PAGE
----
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A Different Democratic System

7 June 2008
 

The following is translation of the core test of an online post on 阿拉丁:

From what I've observed I sincerely believe a democratic system that is rather different from the West may emerge in China.

I'm not here to debate whether a Chinese-style democracy is better than that of the West, which is not an issue. The real issue is whether it is more practical for Chinese situation, and if it is, then it must be a better system for China.

From my point of view, there are six key traits that define this new brand of democracy:

1, Allowing a High Level of Trust Between the Leaders

The most difficult step on the path to a new and more democratic system, I believe, has already been taken in China, which is marked by the introduction of term system; and since this system has become institutionalised, no one can switch back to the old way of life tenure. As for whether the person on the top job is elected directly or indirectly, it doesn't really matter much. In fact, the power transfer between Jiang Zemin and Hu Jintao in the mainland is much more dignified and peaceful than that between Chen Shuibian and Ma Yingjiu in Taiwan province.

2, Refusing to Be A Puppet State of the West

Right now, most elite Chinese from China's top leadership to intellectuals have gained a deep understanding of the Western-style democracy, acquired a broad comprehension of both its advantages and flaws, and made up their minds in terms of what they should humbly learn from it and what they ought to reject outright. The West can no longer fool Chinese like what they did during the June 4 Tiananmen incident in 1989; by then the Chinese leaders and intellectuals held a profound respect for everything West, in particular the opinions of the Western media, and Chinese youth were easily instigated to take to streets to protest against the government. But the golden age for the West as such has long gone, which has to be credited to the policies of the Chinese government in the last 20 years that have opened up its economy to the world while take a cautious approach to the political reform.

3, Providing Better Opportunities for Everyone

If you compare the political systems of China and the United State, you'll find China provides better opportunities for a person on a lower rung of the social ladder to rise up in politics to the national leadership camp. The top three in China - Hu Jintao, Wu Bangguo and Wen Jiaobao - are all started at a grassroots level. That is why when a politician from the U.S. came to China and lectured Chinese about how to create a good system that allows grassroots folks to enter polities, I felt he was so pathetic and off the mark. The majority of Chinese at decision making positions are those who studied well at college or with a solid military service records behind them, which is unlike in the West, where it relies heavily on the strength of money and the recommendations of elite members for anyone who desires to go into politics.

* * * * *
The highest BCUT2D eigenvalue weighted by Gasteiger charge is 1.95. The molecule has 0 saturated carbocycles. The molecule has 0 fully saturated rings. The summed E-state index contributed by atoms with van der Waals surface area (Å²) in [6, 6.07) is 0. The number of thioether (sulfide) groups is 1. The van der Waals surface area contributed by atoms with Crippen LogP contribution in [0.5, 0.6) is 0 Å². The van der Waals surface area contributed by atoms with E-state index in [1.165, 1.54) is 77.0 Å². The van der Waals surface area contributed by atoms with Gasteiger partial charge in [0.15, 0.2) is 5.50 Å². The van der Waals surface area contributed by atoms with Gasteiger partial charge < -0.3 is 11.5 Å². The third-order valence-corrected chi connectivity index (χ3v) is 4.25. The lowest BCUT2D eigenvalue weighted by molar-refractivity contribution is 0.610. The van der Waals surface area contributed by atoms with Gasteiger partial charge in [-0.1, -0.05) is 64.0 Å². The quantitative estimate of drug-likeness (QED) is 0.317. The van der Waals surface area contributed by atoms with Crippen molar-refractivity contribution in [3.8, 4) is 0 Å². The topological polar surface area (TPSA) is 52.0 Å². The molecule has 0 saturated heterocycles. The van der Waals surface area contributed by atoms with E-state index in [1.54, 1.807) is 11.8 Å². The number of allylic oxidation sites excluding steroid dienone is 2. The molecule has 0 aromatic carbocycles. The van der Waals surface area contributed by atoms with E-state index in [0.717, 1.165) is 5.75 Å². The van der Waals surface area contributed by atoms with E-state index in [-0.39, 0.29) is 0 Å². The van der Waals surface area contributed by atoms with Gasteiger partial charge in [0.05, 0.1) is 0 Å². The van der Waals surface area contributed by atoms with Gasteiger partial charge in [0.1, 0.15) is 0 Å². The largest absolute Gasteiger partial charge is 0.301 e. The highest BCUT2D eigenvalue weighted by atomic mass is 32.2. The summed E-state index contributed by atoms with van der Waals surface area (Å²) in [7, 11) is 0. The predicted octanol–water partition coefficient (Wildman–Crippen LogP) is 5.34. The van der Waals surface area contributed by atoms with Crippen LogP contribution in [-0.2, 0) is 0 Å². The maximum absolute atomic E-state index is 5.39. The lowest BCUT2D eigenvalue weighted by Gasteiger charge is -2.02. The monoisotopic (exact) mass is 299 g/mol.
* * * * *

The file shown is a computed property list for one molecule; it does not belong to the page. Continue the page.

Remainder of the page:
4, Tackling Real Issues

Having observed so many elections in the U.S., I can only summarise them in one sentence: they are all shallow parade and money waste. The determine factors in these elections are not about the ideas and policies but the appearance and showmanship. Do you really think there is any fundamental difference between Barack Obama and Hillary Clinton on significant issues? To be honest, the gap that separates the Democrats and the Republicans are not even greater than that of the current government of Hu Jintao-Wen Jiabao and the previous one with Jiang Zemin-Zhu Rongji. If anyone thinks the world can be changed by switching ruling party, he's dreaming.

5, Based on China's Own Cultural Tradition

The distinction between Chinese Communist Party and the parties in the West, communist or not, is that the Chinese one is actually less a party, and even lesser a communist party, but increasingly characterised by traditional Chinese social science Confucius. It represents the interest and works for the benefits, not a certain section in the community, but the whole nation. The way to address conflict between social groups are not through open confrontation but by internal negotiation, which is the core essence of the Confucius. Of course, there is still plenty of room to improve the programmed process and institutional framework of the Chinese-style democratic system, but a 30-year long open discussion on the subject has reached a consensus among Chinese that a new democracy that is different from the West is achievable.

6, Willing to Learn from All Nations

A Chinese-style democracy can not be built from scratch; any lessons and experiences from nations all over the world in their pursuit of a more open and democratic system will be valuable. Forget revolution! A social engineering project is a much complicated program that requires patience and vigilance. What truly matters is not about how creative this system might be, but how effective it can become.

Full Text in Chinese

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